Everyone gets stuck at work from time to time, and Brian de Haaff* says asking for help should never be thought of as a sign of weakness.
“I need help” — but showing vulnerability can be scary.
You might worry that you are seen as weak or that others may exploit your openness for their own gain.
This is understandable, especially at work.
You want to show the people around you that you are capable and resourceful.
However, self-reliance can only take you so far.
We all need help sometimes.
This is true no matter what your role is or how many years (or decades) of experience you have.
I know I often ask the team at Aha! for its thoughts on important matters.
Hearing different perspectives gives me insights I might not have considered otherwise.
I think it is important for leaders to set the tone.
At Aha! we strive to create an environment where people feel comfortable asking — because they know that support will be freely given.
For example, an engineer might reach out to a co-worker to troubleshoot a tricky integration bug.
Or a member of our Customer Success team might seek out additional input to best answer a question about how to help build a capacity report for a customer.
We know that when one of us is helped, we all are, and we celebrate that as integral to our company culture.
Of course, not every organisation has the type of culture where it feels safe to speak up.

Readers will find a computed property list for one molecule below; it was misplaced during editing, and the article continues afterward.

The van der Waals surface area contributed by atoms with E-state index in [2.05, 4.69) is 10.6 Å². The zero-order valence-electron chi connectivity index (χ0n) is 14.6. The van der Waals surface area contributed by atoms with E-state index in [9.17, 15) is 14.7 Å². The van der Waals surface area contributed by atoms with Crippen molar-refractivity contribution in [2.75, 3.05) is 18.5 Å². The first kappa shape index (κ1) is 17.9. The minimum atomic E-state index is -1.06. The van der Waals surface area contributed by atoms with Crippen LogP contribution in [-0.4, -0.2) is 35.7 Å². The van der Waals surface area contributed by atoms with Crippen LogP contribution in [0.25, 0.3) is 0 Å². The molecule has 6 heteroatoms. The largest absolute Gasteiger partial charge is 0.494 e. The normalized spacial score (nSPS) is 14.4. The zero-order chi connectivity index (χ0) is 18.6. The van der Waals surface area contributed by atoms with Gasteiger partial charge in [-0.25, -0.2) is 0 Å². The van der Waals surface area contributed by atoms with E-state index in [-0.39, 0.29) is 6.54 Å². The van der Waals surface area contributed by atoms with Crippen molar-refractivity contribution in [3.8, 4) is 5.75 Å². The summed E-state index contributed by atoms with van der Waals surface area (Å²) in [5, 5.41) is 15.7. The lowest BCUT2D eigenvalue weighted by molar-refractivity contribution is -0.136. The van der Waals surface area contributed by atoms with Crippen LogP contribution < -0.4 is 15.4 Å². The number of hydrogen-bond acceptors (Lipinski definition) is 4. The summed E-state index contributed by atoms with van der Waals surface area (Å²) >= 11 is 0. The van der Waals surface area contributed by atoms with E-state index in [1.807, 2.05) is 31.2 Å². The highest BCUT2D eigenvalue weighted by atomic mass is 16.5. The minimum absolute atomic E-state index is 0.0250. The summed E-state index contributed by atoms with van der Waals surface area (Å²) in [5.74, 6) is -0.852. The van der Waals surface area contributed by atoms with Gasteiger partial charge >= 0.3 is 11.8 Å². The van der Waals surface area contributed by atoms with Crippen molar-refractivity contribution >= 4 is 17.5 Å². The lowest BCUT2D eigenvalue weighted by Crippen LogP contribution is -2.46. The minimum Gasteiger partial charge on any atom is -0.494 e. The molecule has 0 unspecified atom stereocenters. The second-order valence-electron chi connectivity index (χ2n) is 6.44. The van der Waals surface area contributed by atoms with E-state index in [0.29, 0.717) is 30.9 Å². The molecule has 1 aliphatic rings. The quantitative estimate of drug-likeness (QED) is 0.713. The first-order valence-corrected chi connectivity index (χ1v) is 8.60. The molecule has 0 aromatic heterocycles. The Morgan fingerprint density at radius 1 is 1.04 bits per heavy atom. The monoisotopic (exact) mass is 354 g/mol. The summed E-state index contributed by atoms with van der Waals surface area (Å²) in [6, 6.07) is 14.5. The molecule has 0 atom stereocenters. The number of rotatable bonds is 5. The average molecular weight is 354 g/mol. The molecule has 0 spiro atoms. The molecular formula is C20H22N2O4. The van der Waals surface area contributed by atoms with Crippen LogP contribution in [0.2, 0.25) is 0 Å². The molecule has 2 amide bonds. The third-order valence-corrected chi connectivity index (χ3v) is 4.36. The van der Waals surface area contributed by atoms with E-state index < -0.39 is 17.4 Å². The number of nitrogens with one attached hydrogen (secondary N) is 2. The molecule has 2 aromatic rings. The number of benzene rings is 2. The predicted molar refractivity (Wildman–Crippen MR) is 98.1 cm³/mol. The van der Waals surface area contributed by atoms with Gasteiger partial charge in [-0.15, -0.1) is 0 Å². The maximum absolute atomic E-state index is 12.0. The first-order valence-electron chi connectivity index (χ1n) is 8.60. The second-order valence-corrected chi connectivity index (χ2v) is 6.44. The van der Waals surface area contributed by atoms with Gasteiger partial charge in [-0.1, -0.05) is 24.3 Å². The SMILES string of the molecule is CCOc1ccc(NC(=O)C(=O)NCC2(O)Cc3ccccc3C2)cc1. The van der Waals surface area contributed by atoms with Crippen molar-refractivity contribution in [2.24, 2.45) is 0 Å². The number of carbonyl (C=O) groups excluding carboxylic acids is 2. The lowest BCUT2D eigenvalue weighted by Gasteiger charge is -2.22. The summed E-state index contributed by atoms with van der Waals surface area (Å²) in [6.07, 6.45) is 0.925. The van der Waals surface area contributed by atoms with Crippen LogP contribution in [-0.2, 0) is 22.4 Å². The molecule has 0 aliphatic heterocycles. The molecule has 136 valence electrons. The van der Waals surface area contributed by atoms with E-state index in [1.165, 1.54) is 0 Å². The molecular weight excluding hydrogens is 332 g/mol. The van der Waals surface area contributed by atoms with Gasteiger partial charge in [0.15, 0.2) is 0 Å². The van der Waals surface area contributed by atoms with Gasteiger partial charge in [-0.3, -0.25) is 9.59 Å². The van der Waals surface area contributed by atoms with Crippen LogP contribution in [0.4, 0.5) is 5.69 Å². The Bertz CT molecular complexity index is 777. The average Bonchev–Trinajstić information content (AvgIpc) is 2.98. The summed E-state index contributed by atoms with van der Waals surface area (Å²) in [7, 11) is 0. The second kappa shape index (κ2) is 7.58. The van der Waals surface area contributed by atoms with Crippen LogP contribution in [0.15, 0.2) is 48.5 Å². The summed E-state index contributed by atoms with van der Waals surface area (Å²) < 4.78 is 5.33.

Regardless of your circumstances, asking for what you need requires boldness and vulnerability.
Here is how to be proactive about it.
Before going to your manager or colleagues, pause to get curious.
You need to make sure you really understand the details of whatever is causing you trouble.
Create a mental inventory or jot down what you know about the issue.
Doing this first before asking for help will often lead you to the answer.
Now you want to distil those thoughts so you can communicate clearly.
The goal is brevity.
This will enable you to clearly explain to others where you need help.
Consider the background, action needed, and any questions or approaches you considered.
You want to get help when your need is urgent and fresh, so do not wait to ask.
Acting with speed gives the people around you an opportunity to share their expertise with you when you need it most and can implement it.
You might not get the answer you expect.
Maybe your manager gives you feedback that is more critical than you anticipated.
Try not to default to defensiveness.
The truth behind the comments is a learning opportunity.
You can strive to approach your next challenge in a more thoughtful way.
When an answer powers you forward, recognise the other person.
This does not have to be a grand gesture — at Aha! we see messages daily thanking teammates for assistance.
Hearing that someone appreciated help is confirmation enough.
Building gratitude into how you ask and receive makes it a virtuous cycle.
Once you feel comfortable asking and receiving, you can return the favour by offering support to teammates when they are struggling.
This is where the goodness is found.
When you are able to share what you know to help others then you are part of a continuous cycle of learning.
Asking for help is not a sign of weakness — it is a sign of humility and ultimately humanity.
Even small gestures can have a huge effect and contribute to a more caring and supportive workplace where being vulnerable is not so scary.
How do you ask for what you need to succeed?
*Brian de Haaff is the Chief Executive of cloud-based software company Aha! He can be contacted on Twitter @bdehaaff.
This article first appeared at aha.io.